When in the queue at the entrance I heard a lady say, “Merse!” with a heavy accent instead of the french-sounding “Merci!”, I told myself, no doubt … I’m in Verviers. And if I am here, it is because it’s the acoustic guitar evening of the Guitar Festival in Verviers. A festival that Jacques Stotzem initiated some years ago with Francis Geron, the charismatic boss of the legendary Spirit of 66.
The schedule of the evening is well-known. Modelled on the “all star guitar nights” made in US, it brings together guitarists, with different musical worlds. The concept is incredibly simple: the musicians share a stage on which they spend the evening, alternating solos, duets, or trios.
Tonight, the artists on stage are (from left to right):
Dave Goodman – an American-German singer and guitar player with his atmospheres of bluegrass-blues tunes mixed in Celtic influences, and a powerful groove.
Jacques Stotzem – the European, born in Verviers with his powerful yet melodic rock fingerpicking.
Huang Chia-Wei – native of Indonesia, living in China and flagship of the classy Asian melodic elegance.
Jacques Stotzem who has toured Europe, the US and Asia, is the link between the other two guitarists. He met them on tour, and invited them to play in Belgium.
After the short introduction speech of the director of the cultural centre, which stumbled on the pronunciation of Huang Chia-Wei’s name (I hope he’ll never have to comment on a football match between let’s say Serbia and Albania), Jacques Stotzem begins the evening by his tribute song to the radio station Classic21 and Marc Ysaye. With the support of this radio, his albums Catch the Spirit I and II, were able to embrace a well deserved success in Belgium.
Then comes Dave Goodman, playing and singing, cap jauntily on the head. Beautiful stage presence with a powerful groove and devilishly quick bluegrass-sounding solos. At times he reminds me of the groove of Leo Kottke.
Jacques then introduces his friend Huang Chia-Wei, the organizer of his concert tours in Asia, CEO of a factory guitars (Naga guitars) and incidentaly able to summon two spare tires for a car deep in the Chinese mountains with a simple phone call.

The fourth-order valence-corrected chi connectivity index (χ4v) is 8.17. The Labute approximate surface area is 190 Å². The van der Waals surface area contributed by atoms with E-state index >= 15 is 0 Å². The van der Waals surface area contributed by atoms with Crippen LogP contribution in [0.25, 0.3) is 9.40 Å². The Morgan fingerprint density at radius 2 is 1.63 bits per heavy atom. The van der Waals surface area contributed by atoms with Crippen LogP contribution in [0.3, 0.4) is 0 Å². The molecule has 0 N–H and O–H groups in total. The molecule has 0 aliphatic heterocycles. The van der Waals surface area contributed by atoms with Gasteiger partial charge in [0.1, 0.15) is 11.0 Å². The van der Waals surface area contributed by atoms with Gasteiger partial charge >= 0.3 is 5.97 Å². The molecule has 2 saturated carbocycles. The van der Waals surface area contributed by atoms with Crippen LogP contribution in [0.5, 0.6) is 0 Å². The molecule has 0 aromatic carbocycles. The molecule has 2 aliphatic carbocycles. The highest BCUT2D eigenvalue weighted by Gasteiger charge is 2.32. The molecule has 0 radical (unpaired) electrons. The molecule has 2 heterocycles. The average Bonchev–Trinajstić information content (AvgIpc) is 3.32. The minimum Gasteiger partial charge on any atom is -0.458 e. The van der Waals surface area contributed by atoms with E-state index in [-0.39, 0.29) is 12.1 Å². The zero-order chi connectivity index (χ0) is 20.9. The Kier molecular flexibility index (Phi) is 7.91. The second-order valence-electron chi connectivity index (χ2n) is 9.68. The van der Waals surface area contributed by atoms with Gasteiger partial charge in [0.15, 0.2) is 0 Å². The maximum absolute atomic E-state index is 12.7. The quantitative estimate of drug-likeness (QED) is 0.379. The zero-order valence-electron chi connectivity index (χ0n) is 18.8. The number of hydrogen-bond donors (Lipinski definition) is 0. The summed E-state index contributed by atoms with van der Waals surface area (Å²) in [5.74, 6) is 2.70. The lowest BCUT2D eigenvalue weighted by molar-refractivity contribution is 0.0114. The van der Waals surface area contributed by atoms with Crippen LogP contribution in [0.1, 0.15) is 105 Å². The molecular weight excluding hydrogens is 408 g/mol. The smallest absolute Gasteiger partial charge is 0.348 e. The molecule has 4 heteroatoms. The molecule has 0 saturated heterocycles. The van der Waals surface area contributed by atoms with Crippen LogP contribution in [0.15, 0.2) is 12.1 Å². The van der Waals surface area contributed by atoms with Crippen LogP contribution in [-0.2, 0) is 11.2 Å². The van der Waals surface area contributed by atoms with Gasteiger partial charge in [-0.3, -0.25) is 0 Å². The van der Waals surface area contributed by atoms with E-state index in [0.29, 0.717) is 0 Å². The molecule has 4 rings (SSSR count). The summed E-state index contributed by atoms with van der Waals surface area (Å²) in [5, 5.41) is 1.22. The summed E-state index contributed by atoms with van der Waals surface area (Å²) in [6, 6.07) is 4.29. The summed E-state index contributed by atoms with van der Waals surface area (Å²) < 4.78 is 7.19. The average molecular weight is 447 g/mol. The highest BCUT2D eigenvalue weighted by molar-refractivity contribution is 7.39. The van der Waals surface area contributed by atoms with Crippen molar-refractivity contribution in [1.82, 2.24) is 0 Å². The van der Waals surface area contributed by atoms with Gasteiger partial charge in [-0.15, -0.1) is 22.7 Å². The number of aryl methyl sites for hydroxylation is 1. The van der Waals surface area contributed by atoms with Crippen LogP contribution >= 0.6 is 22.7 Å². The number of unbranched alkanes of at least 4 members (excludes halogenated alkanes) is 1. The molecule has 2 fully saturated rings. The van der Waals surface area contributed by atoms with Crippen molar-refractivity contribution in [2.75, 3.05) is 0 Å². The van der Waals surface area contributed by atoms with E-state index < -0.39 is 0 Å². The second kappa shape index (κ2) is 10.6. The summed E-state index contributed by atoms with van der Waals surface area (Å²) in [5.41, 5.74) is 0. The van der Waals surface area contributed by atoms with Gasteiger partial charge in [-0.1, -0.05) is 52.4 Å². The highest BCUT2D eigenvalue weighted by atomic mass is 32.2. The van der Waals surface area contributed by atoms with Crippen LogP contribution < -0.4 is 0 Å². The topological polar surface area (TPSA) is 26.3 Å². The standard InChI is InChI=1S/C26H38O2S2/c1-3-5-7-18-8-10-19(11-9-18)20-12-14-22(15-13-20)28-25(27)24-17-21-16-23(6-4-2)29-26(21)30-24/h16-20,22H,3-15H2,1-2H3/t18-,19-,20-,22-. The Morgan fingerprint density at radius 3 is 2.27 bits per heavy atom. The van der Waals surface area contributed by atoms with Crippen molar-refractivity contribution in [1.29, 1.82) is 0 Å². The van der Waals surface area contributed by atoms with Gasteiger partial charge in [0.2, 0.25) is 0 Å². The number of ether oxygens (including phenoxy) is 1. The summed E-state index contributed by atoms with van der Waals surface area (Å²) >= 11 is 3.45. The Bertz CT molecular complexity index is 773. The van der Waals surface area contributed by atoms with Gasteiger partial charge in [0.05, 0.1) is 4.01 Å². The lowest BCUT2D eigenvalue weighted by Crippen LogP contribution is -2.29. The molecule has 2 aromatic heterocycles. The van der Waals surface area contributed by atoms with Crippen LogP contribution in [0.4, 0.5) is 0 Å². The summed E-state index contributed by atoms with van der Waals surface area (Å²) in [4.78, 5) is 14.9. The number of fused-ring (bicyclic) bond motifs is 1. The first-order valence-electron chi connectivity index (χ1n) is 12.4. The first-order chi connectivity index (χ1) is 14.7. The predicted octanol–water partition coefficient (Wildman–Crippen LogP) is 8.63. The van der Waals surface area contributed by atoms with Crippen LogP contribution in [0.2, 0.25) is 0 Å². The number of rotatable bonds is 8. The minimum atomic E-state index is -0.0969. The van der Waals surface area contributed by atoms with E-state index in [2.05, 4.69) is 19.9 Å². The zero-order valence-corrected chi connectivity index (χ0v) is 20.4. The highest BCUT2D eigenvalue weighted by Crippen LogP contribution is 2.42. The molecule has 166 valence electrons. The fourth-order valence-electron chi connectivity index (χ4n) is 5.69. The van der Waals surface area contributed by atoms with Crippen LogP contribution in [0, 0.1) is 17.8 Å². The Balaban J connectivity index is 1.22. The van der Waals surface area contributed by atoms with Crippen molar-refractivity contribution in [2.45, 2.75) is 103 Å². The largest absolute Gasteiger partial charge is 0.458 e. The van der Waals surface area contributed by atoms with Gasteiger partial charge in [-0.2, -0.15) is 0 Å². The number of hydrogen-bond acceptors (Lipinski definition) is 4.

Tireless, unable to stay at the same place between appointments, he is the author of the impatient interjection “move-move” made famous since it has inspired a tune to Jacques. Yet musically, Chia-Wei Huang is smooth, with a delicate touch and a succession of perfect notes, with falsely simple melodies.
The pleasure of playing and the complicity of these three musicians is a delight to see and hear.
Alternating between three musical continents the evening goes on. Playing a little guitar myself, I see how the playing techniques and amplification equipment used by every musician vary, always at the service of what suits everyone’s sound and style. Further proof that there is no universal truth for the guitar, everyone carries his own truth in terms of playing technique and equipment.
I grant myself a beer during the intermission, saluting Jacques, his wife Gaby, and other familiar faces: guitar students, masterclass attendants or guitarists. I bought the CD of Huang Chia-Wei, who will probably not often come back in the region. I am to broke to also buy the live CD of Dave Goodman. Too bad, next time maybe. Since he lives in Germany, it will be easier to buy it later on.
The second part of the evening is dedicated to duos born from the meeting of these great musicians. These are among my favourite musical moments.
I love how everyone’s style blends into a common harmony and how ideas are poured into each solo.
I deliberately took only small video clips of each moment, because these are musical moments to see (… and it hurts my arms to hold my smartphone like that). The shaky video taken at arm’s length with a smartphone don’t do justice to the emotion of the moment. There are too many of these videos on the Internet and not enough people at concerts. If I share, guilty myself, it’s in hope that it will encourage you to go to concerts yourself. Hey, it happened next door!
Come see live music, get out of your couch, turn off the TV! Come to see master craftsmen carve the note out of wood and strings right before your eyes!
While some musicians give you the urge to listen to music, others achieve to give you the desire to play. These three are among those rare gems!
Note: this article is a translation and repost of the concert review I wrote in french and published earlier. Special thanks to BriBri for proofreading my bad english.